Home Ethics Contemporary Issues Athletes are Cattle, Meat on the Hook and Pawns

Athletes are Cattle, Meat on the Hook and Pawns


Is there any real reason to watch the Rio Olympics?  The World Anti-Doping Agency, a guardian of sports funded partially by taxpayer’s money from around the world, wants to make sure the Olympics and all other sports are clean.  Unfortunately, they have found Russian athletes are not clean from doping.

Do sports organizations like the International Olympic Committee really care about the performers at voting time when the primary focus is essentially voting on the next city to host the Olympics in an exchange for money trade-off.  After all, members of these groups have been accused of taking bribes.  If you think they care about the long-term health of the performers and test for drugs for health reasons, think again. The most important aspect for sports organizations is to protect the logo.  After all, the logo is what ensures that money is coming in. The athletes come and go, they are fodder, a sport uses them. Some make a great deal of money, but most do not and are discarded.

Richard McLaren, a lawyer hired by WADA has released a report following his investigation that Russia was involved in a widespread doping scheme. The next question is what to do with the Russian team; do you bar them from the Olympics? There will be some athletes who did not take part in the scheme who will be hurt, but athletes are just cattle–pawns in a bigger game.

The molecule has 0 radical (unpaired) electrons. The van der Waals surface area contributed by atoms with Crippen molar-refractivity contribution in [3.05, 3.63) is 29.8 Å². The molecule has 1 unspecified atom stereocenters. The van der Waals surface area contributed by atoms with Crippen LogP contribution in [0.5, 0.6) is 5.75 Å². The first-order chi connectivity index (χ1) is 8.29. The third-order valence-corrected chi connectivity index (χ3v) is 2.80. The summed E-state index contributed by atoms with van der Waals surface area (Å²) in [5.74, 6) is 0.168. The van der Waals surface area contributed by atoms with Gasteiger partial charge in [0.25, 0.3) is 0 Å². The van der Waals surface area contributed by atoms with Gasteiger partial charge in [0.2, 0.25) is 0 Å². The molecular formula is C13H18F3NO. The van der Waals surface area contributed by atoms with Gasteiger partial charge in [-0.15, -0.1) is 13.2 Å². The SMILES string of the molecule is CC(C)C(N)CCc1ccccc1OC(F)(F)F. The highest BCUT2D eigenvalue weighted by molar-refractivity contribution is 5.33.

The 1980 US Olympic Team never went to Moscow, nor did American allies because of the Soviet Union’s invasion of Afghanistan.  The Soviets and the Warsaw Pact nations returned the favor at the 1984 LA Games. African athletes missed the 1976 Montreal Games because a rugby team from New Zealand played against South Africa. There was a protest because New Zealand was not tossed from the Games for supporting apartheid in South Africa. Athletes are just cattle grazing on the sports ranch with the ranchers doing their best to protect the brand.

By Evan Weiner for The Politics of Sports Business.

This article was republished with permission from the original publisher, Evan Weiner


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